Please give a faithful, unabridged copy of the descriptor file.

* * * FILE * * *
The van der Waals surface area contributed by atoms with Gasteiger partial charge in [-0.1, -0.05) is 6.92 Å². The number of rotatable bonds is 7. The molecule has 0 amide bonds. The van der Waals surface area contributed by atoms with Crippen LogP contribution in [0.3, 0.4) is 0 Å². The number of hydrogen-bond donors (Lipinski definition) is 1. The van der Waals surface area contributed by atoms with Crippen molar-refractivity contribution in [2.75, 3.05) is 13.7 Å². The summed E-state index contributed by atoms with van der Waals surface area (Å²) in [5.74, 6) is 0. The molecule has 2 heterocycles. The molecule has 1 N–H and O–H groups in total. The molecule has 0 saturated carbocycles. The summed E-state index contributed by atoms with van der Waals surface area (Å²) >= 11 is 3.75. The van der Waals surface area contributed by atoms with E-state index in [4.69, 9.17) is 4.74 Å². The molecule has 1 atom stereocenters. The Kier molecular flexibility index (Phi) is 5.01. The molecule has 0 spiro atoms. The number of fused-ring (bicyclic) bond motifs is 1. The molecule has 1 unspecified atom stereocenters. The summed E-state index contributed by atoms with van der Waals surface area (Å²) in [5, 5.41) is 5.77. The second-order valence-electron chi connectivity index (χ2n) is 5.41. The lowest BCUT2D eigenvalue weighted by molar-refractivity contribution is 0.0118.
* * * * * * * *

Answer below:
The van der Waals surface area contributed by atoms with Gasteiger partial charge in [-0.1, -0.05) is 6.92 Å². The number of rotatable bonds is 7. The molecule has 0 amide bonds. The van der Waals surface area contributed by atoms with Crippen LogP contribution in [0.3, 0.4) is 0 Å². The number of hydrogen-bond donors (Lipinski definition) is 1. The van der Waals surface area contributed by atoms with Crippen molar-refractivity contribution in [2.75, 3.05) is 13.7 Å². The summed E-state index contributed by atoms with van der Waals surface area (Å²) in [5.74, 6) is 0. The molecule has 2 heterocycles. The molecule has 1 N–H and O–H groups in total. The molecule has 0 saturated carbocycles. The summed E-state index contributed by atoms with van der Waals surface area (Å²) >= 11 is 3.75. The van der Waals surface area contributed by atoms with E-state index in [4.69, 9.17) is 4.74 Å². The molecule has 1 atom stereocenters. The Kier molecular flexibility index (Phi) is 5.01. The molecule has 0 spiro atoms. The number of fused-ring (bicyclic) bond motifs is 1. The molecule has 1 unspecified atom stereocenters. The summed E-state index contributed by atoms with van der Waals surface area (Å²) in [5, 5.41) is 5.77. The second-order valence-electron chi connectivity index (χ2n) is 5.41. The lowest BCUT2D eigenvalue weighted by molar-refractivity contribution is 0.0118.